There’s also a criminally underappreciated second floor, with a huge, ornate wooden bar and private dining room. Every table has plus-sized elbow room. The 350-capacity restaurant feels luxuriously spacious; think town car, not Smart Car.
Water Grill’s fame has always been focused at its great raw bar and hyper-fresh seafood, some of which live their final moments in kitchen aquariums visible from the dining room. (Guests can go look at the lobsters and king crabs.) Order a king crab or lobster and, much like Chinese restaurants who take seafood seriously, your dinner goes tank-to-plate.
Water Grill adds to the recent oyster boom in San Diego. Their 18 varieties are smartly separated into Eastern and Western. Easterners—like Chincoteagues or Naked Cowboys—are brinier, more mineral, flamboyant in their oysterness. Pacific varieties like malaspinas, Marin Miyagis, or Carlsbad blondes tend to be sweeter and mellower, with watermelon and cucumber notes. Alongside Baja stone crab claws, littleneck clams, live sea urchin, and lobster, a pretty dreamy afternoon could be spent at the raw bar alone.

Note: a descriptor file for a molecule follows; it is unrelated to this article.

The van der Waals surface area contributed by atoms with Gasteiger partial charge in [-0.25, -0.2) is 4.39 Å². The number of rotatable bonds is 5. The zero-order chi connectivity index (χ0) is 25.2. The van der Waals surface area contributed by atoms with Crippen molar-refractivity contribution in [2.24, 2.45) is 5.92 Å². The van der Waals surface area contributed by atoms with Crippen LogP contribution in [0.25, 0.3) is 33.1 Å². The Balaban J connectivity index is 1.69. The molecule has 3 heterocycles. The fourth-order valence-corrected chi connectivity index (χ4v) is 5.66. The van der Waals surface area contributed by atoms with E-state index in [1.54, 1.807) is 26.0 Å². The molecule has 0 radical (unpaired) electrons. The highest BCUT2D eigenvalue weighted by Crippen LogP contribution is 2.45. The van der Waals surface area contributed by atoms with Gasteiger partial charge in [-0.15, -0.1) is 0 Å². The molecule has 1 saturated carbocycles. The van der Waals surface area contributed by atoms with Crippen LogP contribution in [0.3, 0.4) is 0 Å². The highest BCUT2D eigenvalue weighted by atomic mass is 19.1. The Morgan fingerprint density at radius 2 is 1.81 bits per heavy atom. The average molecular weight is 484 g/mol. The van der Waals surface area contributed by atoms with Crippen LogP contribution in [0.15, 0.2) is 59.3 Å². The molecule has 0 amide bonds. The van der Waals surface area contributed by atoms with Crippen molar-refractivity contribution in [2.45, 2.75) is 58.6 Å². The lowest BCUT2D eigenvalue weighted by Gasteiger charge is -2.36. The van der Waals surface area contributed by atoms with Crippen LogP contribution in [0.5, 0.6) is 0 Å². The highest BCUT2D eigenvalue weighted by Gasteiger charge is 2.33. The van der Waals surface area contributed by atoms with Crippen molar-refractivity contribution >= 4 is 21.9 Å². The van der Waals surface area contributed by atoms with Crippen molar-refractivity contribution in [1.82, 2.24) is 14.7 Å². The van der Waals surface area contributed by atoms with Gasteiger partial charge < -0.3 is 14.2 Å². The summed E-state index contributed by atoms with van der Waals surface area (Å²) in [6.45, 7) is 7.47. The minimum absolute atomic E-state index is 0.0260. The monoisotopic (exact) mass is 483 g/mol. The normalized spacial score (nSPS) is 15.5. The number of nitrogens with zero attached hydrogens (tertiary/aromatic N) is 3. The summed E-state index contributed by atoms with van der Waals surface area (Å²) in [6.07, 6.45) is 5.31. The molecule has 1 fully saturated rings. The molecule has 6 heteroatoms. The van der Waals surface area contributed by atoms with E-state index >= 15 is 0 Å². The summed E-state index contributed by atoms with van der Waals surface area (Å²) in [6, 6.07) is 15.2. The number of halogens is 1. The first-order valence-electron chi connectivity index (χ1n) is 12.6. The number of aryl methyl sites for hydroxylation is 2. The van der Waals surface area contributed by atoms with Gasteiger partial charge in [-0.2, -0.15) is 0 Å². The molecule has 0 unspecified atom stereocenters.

Careful, though. “Water” might be rooted in the Latin term “per diem.” This is no plastic-bib, all-you-can-eat operation. That said, prices are slightly lower than the main competitor in the neighborhood, Oceanaire. Water Grill’s seafood is largely sustainable (Tahitian albacore, black cod from Morro Bay, plenty of “wild” options, etc.), which justifies costs. Buying unsustainable seafood from infested Asian farm ponds and processed in chemicals is cheap. Sourcing high-quality, untainted seafood is not. Simple as that, really.